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The social problem-solving abilities of people with borderline personality disorder

Research output: Contribution to Journal/MagazineJournal articlepeer-review

<mark>Journal publication date</mark>06/2007
<mark>Journal</mark>Behaviour Research and Therapy
Issue number6
Number of pages9
Pages (from-to)1409-1417
Publication StatusPublished
<mark>Original language</mark>English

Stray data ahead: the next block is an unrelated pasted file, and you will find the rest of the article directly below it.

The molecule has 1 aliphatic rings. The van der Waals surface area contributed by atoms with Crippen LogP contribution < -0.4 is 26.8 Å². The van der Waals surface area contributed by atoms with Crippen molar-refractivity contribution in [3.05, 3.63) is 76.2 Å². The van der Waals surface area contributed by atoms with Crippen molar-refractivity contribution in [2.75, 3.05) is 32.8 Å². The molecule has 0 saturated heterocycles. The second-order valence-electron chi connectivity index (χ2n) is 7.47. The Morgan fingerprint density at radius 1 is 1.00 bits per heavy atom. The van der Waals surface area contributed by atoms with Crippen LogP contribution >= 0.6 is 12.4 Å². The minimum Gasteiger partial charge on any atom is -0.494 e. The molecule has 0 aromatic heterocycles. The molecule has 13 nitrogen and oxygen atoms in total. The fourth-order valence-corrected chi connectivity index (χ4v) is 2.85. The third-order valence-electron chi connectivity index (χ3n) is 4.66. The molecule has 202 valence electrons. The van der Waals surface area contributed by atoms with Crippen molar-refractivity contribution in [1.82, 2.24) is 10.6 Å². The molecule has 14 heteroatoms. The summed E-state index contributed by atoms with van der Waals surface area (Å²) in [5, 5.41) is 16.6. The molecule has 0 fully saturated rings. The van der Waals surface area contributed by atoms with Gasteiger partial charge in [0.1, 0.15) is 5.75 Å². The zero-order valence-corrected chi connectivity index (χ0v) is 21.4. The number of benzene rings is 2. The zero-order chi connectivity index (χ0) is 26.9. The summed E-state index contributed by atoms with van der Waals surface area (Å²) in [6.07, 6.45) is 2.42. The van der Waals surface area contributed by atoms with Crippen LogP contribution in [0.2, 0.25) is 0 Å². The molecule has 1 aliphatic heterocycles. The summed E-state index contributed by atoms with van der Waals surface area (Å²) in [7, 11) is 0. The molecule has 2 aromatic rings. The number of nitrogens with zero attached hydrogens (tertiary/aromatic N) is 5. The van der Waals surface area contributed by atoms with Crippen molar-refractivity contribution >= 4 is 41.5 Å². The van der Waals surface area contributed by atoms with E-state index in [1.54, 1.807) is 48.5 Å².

Interventions for people suffering from borderline personality disorder (BPD), such as dialectical behaviour therapy, often include a problem-solving component. However, there is an absence of published studies examining the problem-solving abilities of this client group. In this study, the social problem-solving (SPS) abilities of three groups of participants were assessed: a BPD group (n = 25), a clinical control (CC) group (n = 25) procedure and a non-clinical control (NCC) group (n = 25). SPS ability was assessed using the means-end problem-solving (MEPS) procedure and the Social Problem-Solving Inventory-Revised (SPSI-R). The BPD group exhibited deficits in their SPS abilities, however the majority of these deficits were not specific to the BPD group but were also found in the CC group, indicating that a common factor between these two groups, such as negative affect, may account for these observed deficits. Specific SPS deficits were identified in the BPD group: they provided less specific solutions on the MEPS and reported higher levels of negative problem orientation and a more impulsive/carelessness style towards solving social problems. The results of this study provide empirical support for the use of problem-solving interventions with people suffering from BPD. (c) 2006 Elsevier Ltd. All rights reserved.